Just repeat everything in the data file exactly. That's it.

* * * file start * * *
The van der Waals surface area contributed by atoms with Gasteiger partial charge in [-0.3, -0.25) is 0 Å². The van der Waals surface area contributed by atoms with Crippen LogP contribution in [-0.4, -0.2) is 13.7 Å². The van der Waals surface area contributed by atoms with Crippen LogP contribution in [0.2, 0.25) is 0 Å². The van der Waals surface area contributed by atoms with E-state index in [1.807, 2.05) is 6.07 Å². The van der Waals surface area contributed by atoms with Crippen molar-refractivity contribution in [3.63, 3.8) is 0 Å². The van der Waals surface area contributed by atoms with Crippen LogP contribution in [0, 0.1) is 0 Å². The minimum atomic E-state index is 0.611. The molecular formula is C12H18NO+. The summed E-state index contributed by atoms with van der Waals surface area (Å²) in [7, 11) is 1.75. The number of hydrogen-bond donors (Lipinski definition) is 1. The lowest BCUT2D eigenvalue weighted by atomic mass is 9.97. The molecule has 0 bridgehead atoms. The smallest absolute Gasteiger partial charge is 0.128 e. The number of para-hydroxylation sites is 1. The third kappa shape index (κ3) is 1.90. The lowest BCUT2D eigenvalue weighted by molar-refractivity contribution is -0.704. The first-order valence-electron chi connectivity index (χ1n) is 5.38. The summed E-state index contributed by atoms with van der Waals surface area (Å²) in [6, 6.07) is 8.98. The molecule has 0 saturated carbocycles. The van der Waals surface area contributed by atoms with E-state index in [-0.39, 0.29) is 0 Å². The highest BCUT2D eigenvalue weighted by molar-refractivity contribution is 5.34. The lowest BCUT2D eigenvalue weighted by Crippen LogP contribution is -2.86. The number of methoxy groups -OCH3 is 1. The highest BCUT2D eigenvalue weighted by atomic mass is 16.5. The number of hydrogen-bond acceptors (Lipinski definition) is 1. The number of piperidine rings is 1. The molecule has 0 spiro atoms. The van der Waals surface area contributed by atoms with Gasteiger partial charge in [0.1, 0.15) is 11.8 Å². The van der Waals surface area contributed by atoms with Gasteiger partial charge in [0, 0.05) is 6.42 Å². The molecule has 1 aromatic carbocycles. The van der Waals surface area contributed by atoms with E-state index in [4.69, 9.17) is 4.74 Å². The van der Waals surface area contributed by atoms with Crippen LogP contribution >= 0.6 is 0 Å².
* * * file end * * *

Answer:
The van der Waals surface area contributed by atoms with Gasteiger partial charge in [-0.3, -0.25) is 0 Å². The van der Waals surface area contributed by atoms with Crippen LogP contribution in [-0.4, -0.2) is 13.7 Å². The van der Waals surface area contributed by atoms with Crippen LogP contribution in [0.2, 0.25) is 0 Å². The van der Waals surface area contributed by atoms with E-state index in [1.807, 2.05) is 6.07 Å². The van der Waals surface area contributed by atoms with Crippen molar-refractivity contribution in [3.63, 3.8) is 0 Å². The van der Waals surface area contributed by atoms with Crippen LogP contribution in [0, 0.1) is 0 Å². The minimum atomic E-state index is 0.611. The molecular formula is C12H18NO+. The summed E-state index contributed by atoms with van der Waals surface area (Å²) in [7, 11) is 1.75. The number of hydrogen-bond donors (Lipinski definition) is 1. The lowest BCUT2D eigenvalue weighted by atomic mass is 9.97. The molecule has 0 bridgehead atoms. The smallest absolute Gasteiger partial charge is 0.128 e. The number of para-hydroxylation sites is 1. The third kappa shape index (κ3) is 1.90. The lowest BCUT2D eigenvalue weighted by molar-refractivity contribution is -0.704. The first-order valence-electron chi connectivity index (χ1n) is 5.38. The summed E-state index contributed by atoms with van der Waals surface area (Å²) in [6, 6.07) is 8.98. The molecule has 0 saturated carbocycles. The van der Waals surface area contributed by atoms with E-state index in [-0.39, 0.29) is 0 Å². The highest BCUT2D eigenvalue weighted by molar-refractivity contribution is 5.34. The lowest BCUT2D eigenvalue weighted by Crippen LogP contribution is -2.86. The number of methoxy groups -OCH3 is 1. The highest BCUT2D eigenvalue weighted by atomic mass is 16.5. The number of hydrogen-bond acceptors (Lipinski definition) is 1. The number of piperidine rings is 1. The molecule has 0 spiro atoms. The van der Waals surface area contributed by atoms with Gasteiger partial charge in [0.1, 0.15) is 11.8 Å². The van der Waals surface area contributed by atoms with Gasteiger partial charge in [0, 0.05) is 6.42 Å². The molecule has 1 aromatic carbocycles. The van der Waals surface area contributed by atoms with E-state index in [4.69, 9.17) is 4.74 Å². The van der Waals surface area contributed by atoms with Crippen LogP contribution >= 0.6 is 0 Å².